About Karl Holtey – the founder of Holtey classic hand planes

Karl Holtey is the proud owner of Holtey classic hand planes, which is famous for crafting handmade and very functional hand planes here in the UK. His website really delves deep into the process behind each build, and how his hand planes stand out from the crowd. After discovering the work he does, I wanted to speak with Karl to understand how he got to where he is today, and how he discovered his love for woodwork!

(How did you get into hand planes?) 

Karl was born in England in 1948 and after his school days, he put his hand into various apprenticeships and was eventually employed by a building and cabinet making businesses.

His interest in wood planes was inspired by his job of restoring old Norris hand planes at work, and recalls that the first hand plane he was really inspired by was the Norris 17.5 inch A1 – which he says was in ‘absolutely super condition’.

From that day, Karl said that the whole idea of building hand planes has always been a one-man crusade.

(What did you do before hand planes?)

In his early days, Karl started out as a cabinet maker and for some years, enjoyed putting his hand in the joinery trade. He also boasted an interest in model engineering which he thoroughly enjoyed and loved the design freedom it offered. 

With his design and hands-on experience, Karl decided that he had the ability to make his own hand plane. He knew he could compete with the standard of the Norris A1 that he had seen.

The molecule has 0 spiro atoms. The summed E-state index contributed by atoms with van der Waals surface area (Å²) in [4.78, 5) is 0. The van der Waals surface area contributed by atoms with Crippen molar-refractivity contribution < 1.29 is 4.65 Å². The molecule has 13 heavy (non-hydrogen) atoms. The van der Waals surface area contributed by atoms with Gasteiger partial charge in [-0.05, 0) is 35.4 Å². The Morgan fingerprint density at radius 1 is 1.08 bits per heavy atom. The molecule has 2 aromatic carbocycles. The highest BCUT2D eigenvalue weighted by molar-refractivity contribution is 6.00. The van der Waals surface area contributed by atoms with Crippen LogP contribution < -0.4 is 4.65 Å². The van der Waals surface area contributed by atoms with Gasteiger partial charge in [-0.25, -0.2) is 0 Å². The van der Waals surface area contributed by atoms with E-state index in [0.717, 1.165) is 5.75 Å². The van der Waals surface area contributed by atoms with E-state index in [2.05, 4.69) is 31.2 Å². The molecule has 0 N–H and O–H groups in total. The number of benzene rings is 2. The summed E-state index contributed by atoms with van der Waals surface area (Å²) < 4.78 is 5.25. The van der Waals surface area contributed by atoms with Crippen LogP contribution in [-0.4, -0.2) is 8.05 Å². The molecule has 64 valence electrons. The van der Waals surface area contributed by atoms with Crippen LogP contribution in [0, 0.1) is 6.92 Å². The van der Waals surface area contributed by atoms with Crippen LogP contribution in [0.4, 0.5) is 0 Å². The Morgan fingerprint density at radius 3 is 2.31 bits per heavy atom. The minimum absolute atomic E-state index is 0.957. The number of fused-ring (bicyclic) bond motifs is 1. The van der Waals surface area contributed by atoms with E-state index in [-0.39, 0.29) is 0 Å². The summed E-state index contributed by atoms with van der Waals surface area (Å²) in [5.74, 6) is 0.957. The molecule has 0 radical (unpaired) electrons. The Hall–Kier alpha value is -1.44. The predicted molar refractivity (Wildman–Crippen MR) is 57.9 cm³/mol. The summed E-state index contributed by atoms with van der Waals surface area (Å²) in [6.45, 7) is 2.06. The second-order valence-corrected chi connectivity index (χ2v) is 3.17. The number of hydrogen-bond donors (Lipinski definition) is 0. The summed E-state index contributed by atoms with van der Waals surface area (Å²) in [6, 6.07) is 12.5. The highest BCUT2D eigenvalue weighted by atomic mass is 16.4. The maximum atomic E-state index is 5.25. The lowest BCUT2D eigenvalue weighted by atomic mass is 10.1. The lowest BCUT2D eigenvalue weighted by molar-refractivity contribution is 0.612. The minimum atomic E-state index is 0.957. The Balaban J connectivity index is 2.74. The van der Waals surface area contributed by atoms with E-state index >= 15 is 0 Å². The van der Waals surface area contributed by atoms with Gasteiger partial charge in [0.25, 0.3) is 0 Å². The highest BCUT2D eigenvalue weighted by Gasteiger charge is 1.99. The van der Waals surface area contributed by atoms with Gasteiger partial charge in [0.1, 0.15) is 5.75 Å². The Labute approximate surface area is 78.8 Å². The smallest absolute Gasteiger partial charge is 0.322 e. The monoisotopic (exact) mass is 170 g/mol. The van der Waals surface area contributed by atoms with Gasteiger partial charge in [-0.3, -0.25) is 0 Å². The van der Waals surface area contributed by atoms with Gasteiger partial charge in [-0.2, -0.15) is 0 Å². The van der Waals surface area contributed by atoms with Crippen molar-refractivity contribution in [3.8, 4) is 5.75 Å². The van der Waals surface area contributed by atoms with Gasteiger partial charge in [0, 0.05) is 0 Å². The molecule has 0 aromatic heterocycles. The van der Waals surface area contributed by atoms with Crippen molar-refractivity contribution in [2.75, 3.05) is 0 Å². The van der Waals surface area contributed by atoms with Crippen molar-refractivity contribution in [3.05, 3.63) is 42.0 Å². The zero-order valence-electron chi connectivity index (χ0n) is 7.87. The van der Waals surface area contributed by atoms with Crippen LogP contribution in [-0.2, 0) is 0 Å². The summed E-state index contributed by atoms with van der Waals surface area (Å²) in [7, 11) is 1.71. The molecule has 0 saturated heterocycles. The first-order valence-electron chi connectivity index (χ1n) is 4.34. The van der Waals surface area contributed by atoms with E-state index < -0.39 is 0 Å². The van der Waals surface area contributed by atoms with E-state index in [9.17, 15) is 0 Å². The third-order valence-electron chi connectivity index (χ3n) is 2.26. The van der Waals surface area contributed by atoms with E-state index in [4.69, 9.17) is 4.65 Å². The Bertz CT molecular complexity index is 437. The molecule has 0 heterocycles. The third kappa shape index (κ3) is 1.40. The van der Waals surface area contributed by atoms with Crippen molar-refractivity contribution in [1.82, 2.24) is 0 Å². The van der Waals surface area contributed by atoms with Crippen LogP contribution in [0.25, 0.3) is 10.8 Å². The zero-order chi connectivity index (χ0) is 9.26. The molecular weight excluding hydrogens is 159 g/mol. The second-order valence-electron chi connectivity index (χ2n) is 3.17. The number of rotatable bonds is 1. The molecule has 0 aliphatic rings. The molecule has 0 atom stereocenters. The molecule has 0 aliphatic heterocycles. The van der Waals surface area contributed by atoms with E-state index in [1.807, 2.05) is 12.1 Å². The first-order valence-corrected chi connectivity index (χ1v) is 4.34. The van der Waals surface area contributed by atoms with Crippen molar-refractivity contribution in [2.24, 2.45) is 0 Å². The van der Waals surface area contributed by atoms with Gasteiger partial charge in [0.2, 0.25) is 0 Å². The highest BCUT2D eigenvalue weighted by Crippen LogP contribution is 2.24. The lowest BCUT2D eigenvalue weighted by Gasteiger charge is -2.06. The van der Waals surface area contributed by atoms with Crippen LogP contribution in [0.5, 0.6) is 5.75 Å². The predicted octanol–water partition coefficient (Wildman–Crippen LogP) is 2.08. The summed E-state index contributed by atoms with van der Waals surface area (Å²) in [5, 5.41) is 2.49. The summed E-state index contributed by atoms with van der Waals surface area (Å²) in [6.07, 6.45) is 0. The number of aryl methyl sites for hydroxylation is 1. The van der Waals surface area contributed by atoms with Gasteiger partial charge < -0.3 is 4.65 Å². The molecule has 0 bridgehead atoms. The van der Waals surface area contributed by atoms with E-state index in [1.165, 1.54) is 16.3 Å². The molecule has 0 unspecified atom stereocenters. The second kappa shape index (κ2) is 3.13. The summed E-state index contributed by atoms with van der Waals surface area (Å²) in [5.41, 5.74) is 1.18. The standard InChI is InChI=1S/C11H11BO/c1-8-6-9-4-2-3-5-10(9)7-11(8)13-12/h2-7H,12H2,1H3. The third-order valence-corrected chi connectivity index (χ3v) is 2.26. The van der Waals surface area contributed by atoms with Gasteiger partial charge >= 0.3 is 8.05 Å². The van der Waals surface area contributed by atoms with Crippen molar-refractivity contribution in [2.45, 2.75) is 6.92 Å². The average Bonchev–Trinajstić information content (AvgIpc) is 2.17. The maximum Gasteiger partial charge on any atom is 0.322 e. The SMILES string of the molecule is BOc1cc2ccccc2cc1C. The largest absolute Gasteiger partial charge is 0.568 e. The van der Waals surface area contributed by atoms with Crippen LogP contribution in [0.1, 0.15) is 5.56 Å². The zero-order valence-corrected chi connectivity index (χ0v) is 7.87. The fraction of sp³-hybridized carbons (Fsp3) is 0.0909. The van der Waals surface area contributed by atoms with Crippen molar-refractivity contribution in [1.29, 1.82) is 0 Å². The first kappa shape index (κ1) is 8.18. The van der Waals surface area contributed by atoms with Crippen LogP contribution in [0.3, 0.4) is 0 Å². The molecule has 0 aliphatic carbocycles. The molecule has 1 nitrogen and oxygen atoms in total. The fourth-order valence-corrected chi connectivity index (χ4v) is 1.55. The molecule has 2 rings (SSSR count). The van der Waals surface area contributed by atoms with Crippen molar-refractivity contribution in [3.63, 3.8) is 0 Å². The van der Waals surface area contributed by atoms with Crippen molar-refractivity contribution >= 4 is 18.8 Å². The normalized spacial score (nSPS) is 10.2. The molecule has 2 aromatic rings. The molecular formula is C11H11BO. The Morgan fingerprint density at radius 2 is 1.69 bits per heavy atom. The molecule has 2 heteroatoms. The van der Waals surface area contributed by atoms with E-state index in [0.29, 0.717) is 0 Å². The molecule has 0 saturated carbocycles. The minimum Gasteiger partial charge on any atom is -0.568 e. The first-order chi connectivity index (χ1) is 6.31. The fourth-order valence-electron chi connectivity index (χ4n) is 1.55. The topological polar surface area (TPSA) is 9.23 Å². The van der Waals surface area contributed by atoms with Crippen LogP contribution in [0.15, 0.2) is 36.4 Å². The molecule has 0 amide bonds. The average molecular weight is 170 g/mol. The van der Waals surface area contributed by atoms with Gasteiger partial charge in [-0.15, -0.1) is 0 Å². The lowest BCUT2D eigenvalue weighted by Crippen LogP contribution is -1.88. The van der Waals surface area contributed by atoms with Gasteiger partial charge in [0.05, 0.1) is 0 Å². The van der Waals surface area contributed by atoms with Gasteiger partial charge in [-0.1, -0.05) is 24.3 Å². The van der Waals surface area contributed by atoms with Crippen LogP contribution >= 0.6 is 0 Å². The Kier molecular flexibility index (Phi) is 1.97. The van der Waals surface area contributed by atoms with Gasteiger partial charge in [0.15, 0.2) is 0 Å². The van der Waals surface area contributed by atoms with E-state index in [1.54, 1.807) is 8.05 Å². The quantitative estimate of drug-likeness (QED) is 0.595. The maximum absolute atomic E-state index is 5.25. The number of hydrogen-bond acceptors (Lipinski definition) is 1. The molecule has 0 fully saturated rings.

During his early working life, Karl was often asked to restore antique hand panes, so he had a good idea of what goes into the making of a hand plane and its components.

(What drove you?)

Over the years, Karl came into contact with many other craftsmen, dealers and collectors – who all helped him to continually improve. 

Every time he buys a new machine or tool, Karl says instead of increasing his speed, it helps him to increase his standards. And that’s exactly what he does with his hand planes – he always strives to make the next hand plane better than the last.

In fact, regardless of advances in technology, his work is seen by many as the benchmark in precision and quality for these types of tools.

(Where do you make your hand planes?)

Karl still works out of his small tool room based in the Scotland. He says it’s far better equipped than most of the other back garden entrepreneurs that still make planes to this day. 

He says he considers himself to be rather unique, more than a maker but definitely not just a manufacturer.

Over his years in the trade, Holtey developed materials and his own unique designs, as well as investing heavily in his own high-quality machinery that benefits both the craftsmen and the collector. He’s built up such a reputation that buyers come from all over the world to pick up one of his sought-after hand planes.

(Tell us more about your products and what make them unique? )

Karl makes his planes as one-off commissions or in very small batches, meaning he can focus on the precision and quality of every little detail. He never uses a production line, like some of the larger companies and makes it clear that every part of the plane is made by him. 

Karl says using machine tools in his workshop allows him to keep up the precision and finish that his customers expect, and he is famously known for. These tools help Holtey to produce standards that ‘only other makers can dream of’ although states that they certainly don’t automate the process and considers his planes a genuine handmade item.

A single one of his planes may take up to two hundred hours of manual work, and thus comes with a price. His planes aren’t cheap, but I suppose that saying is right – “You get what you pay for” 

His low angle planes start at around £2500 with those larger panel planes reaching up to £7000.

Worth it? 


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